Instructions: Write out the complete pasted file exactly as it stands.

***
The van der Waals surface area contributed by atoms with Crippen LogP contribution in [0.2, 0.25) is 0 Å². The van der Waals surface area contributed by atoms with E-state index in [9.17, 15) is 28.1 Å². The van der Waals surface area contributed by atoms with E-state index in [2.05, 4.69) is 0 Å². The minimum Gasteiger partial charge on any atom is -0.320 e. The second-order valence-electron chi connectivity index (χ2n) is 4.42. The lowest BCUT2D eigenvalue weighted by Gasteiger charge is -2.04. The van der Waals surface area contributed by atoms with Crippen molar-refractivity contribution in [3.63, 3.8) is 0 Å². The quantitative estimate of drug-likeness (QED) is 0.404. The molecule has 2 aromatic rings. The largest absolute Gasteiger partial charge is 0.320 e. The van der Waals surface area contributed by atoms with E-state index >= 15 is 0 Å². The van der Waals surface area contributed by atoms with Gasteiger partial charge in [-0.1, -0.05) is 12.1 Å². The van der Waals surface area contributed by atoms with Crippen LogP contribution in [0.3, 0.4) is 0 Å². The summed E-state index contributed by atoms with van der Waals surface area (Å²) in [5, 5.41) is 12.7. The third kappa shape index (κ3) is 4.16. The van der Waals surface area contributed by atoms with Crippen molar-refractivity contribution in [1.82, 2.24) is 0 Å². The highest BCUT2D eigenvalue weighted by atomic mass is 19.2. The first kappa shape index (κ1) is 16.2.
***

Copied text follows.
The van der Waals surface area contributed by atoms with Crippen LogP contribution in [0.2, 0.25) is 0 Å². The van der Waals surface area contributed by atoms with E-state index in [9.17, 15) is 28.1 Å². The van der Waals surface area contributed by atoms with E-state index in [2.05, 4.69) is 0 Å². The minimum Gasteiger partial charge on any atom is -0.320 e. The second-order valence-electron chi connectivity index (χ2n) is 4.42. The lowest BCUT2D eigenvalue weighted by Gasteiger charge is -2.04. The van der Waals surface area contributed by atoms with Crippen molar-refractivity contribution in [3.63, 3.8) is 0 Å². The quantitative estimate of drug-likeness (QED) is 0.404. The molecule has 2 aromatic rings. The largest absolute Gasteiger partial charge is 0.320 e. The van der Waals surface area contributed by atoms with E-state index >= 15 is 0 Å². The van der Waals surface area contributed by atoms with Gasteiger partial charge in [-0.1, -0.05) is 12.1 Å². The van der Waals surface area contributed by atoms with Crippen LogP contribution in [0.3, 0.4) is 0 Å². The summed E-state index contributed by atoms with van der Waals surface area (Å²) in [5, 5.41) is 12.7. The third kappa shape index (κ3) is 4.16. The van der Waals surface area contributed by atoms with Crippen molar-refractivity contribution in [1.82, 2.24) is 0 Å². The highest BCUT2D eigenvalue weighted by atomic mass is 19.2. The first kappa shape index (κ1) is 16.2.